Geir Jenssen's career as Biosphere started in 1991, but before that, he operated under the moniker of Bleep - releasing an (almost) fundamental record of ambient-house in 1989 and the seminal “The North Pole By Submarine”, alongside his work as part of the band Bel Canto, pioneers of electronic pop in Norway. Since then, his trajectory includes over ten LPs, released under his own name, or in collaboration with Deathprod and The Higher Intelligence Agency, plus a good handful of EPs. However, in all this time he has never released an anthology of his career, which is one of the most consistent of all artists in ambient. Not even “The Best Of Biosphere” (Sony Japan, 1996) would serve that purpose; first of all because of its rarity (being a Japan-only release), and second, because it only focuses on his first two albums, “Microgravity” (1991) and “Patashnik” (1994). The latter two are flirtations with dance music, before he immersed himself completely in icy and weightless textures, starting with “Substrata” (1996). That said, we're sorry to say that in spite of its title, “Compilation 1991-2004” isn't the record that gives an overview of Genssen's 20-year+ career, either. Maybe next time.
This “Compilation” is a different kind of retrospective: it's a collection of pieces released by Biosphere on several compilations over the course of almost fifteen years. They had all disappeared into oblivion, forgotten and hard to find, except in the jungle of second-hand record stores. There's no unexpected twist in history, none of the tracks point at any transition or turn for the better (if Biosphere has anything, it's that he has said everything of any importance on his records, extensively and when he wanted, up to 2011's “N-Plants”) - but for his most loyal fans, it’s a good way to have all of his most valuable material in one go, instead of having to save up in order to buy over ten titles through Discogs. What does help to understand the evolution of Biosphere is the sequencing of the material: organised chronologically, the first track dates back to 1991 ( “Hypnophone” was part of a compilation of Norwegian electronic music from that year), and on the two tracks that follow, his mythical contributions to “Trance Europe Express 3” ( “The Third Planet”) and “Apollo 2: The Divine Compilation” ( “The Seal & The Hydrophone”), we hear the early Jenssen, launched by the R&S label as the Nordic answer to The Orb.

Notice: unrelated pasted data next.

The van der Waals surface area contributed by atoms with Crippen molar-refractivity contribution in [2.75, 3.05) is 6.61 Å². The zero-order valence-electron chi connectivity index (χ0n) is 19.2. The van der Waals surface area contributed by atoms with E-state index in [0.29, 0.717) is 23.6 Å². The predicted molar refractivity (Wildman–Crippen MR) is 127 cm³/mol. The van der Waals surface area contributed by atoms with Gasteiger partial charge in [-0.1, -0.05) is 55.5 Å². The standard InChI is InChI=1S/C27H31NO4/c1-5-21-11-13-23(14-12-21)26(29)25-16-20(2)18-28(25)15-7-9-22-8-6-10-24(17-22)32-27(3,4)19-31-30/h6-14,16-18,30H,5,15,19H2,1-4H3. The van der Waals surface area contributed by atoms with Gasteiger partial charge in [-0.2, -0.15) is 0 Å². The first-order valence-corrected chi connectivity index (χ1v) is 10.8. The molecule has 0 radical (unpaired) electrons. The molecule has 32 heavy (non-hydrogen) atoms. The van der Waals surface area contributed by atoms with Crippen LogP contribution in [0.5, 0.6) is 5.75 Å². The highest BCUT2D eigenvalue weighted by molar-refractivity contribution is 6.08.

Everything that comes next is free of noise and beats, moving discreetly along the most static lines of ambient. The stylistic break from the fourth track is traumatic, but that's exactly how Biosphere developed after leaving Apollo-R&S. Signing with All Saints and then with Touch, he diverted his interest in dance music and astronomy towards field recordings and the most extreme geographic places on the planet. Losing fans on the way whilst winning new ones, his sound became more radical, an aesthetic direction through which he channelled his fascination for all things polar and desert (in short, for the barren land tracks like “Valchirie”, “Sun-Baked” and “Vi Kan Tenka Digitalt, Vi Kan Tala Digitalt” are so much indebted to, some of them over ten minutes of serene tranquillity). The sources are diverse (compilations on the Touch label, a collaboration with Jony Easterby for a compendium by festival The Big Chill, the ambitious “Money Will Ruin Everything” on Rune Grammofon), but in the end, the whole feels monolithic - in spite of its liquidity, its weightlessness, whether the tracks are made with synthesiser, guitar ( “Colpa Mia”) or organ ( “Visible & Invisible”). Although it's not the retrospective Geir Jenssen deserves, after almost two hours of music in the vast emptiness, “Compilation 1991-2004” turns out to be a fine collection of all that disperse and hard-to-locate material the fans need to own, in order to feel fulfilled and at ease.